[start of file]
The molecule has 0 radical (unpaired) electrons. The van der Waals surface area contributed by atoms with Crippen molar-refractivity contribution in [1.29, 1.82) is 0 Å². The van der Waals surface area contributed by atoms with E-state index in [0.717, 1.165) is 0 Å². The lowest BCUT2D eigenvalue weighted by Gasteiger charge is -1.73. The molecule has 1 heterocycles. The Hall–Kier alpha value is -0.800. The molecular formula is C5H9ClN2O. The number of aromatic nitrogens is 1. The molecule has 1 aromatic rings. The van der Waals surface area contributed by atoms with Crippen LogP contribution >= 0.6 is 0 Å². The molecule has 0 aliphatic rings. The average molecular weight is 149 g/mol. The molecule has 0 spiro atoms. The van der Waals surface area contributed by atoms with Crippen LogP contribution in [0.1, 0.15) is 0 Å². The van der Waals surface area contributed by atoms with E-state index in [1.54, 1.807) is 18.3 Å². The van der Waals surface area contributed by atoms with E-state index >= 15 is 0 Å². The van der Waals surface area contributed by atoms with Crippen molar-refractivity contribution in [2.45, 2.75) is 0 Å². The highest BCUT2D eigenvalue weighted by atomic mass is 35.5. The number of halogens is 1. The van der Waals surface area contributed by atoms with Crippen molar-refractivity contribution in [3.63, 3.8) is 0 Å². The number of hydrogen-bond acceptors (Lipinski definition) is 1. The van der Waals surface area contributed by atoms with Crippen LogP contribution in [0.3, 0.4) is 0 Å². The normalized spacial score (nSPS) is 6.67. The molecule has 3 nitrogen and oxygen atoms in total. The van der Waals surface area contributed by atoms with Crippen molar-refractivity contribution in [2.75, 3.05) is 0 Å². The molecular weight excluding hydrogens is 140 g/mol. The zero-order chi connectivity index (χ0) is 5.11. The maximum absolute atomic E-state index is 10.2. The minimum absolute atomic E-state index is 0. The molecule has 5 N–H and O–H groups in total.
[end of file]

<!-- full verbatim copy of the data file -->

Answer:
The molecule has 0 radical (unpaired) electrons. The van der Waals surface area contributed by atoms with Crippen molar-refractivity contribution in [1.29, 1.82) is 0 Å². The van der Waals surface area contributed by atoms with E-state index in [0.717, 1.165) is 0 Å². The lowest BCUT2D eigenvalue weighted by Gasteiger charge is -1.73. The molecule has 1 heterocycles. The Hall–Kier alpha value is -0.800. The molecular formula is C5H9ClN2O. The number of aromatic nitrogens is 1. The molecule has 1 aromatic rings. The van der Waals surface area contributed by atoms with Crippen LogP contribution >= 0.6 is 0 Å². The molecule has 0 aliphatic rings. The average molecular weight is 149 g/mol. The molecule has 0 spiro atoms. The van der Waals surface area contributed by atoms with Crippen LogP contribution in [0.1, 0.15) is 0 Å². The van der Waals surface area contributed by atoms with E-state index in [1.54, 1.807) is 18.3 Å². The van der Waals surface area contributed by atoms with E-state index >= 15 is 0 Å². The van der Waals surface area contributed by atoms with Crippen molar-refractivity contribution in [2.45, 2.75) is 0 Å². The highest BCUT2D eigenvalue weighted by atomic mass is 35.5. The number of halogens is 1. The van der Waals surface area contributed by atoms with Crippen molar-refractivity contribution in [3.63, 3.8) is 0 Å². The number of hydrogen-bond acceptors (Lipinski definition) is 1. The van der Waals surface area contributed by atoms with Crippen LogP contribution in [0.3, 0.4) is 0 Å². The normalized spacial score (nSPS) is 6.67. The molecule has 3 nitrogen and oxygen atoms in total. The van der Waals surface area contributed by atoms with Crippen molar-refractivity contribution in [2.75, 3.05) is 0 Å². The molecular weight excluding hydrogens is 140 g/mol. The zero-order chi connectivity index (χ0) is 5.11. The maximum absolute atomic E-state index is 10.2. The minimum absolute atomic E-state index is 0. The molecule has 5 N–H and O–H groups in total.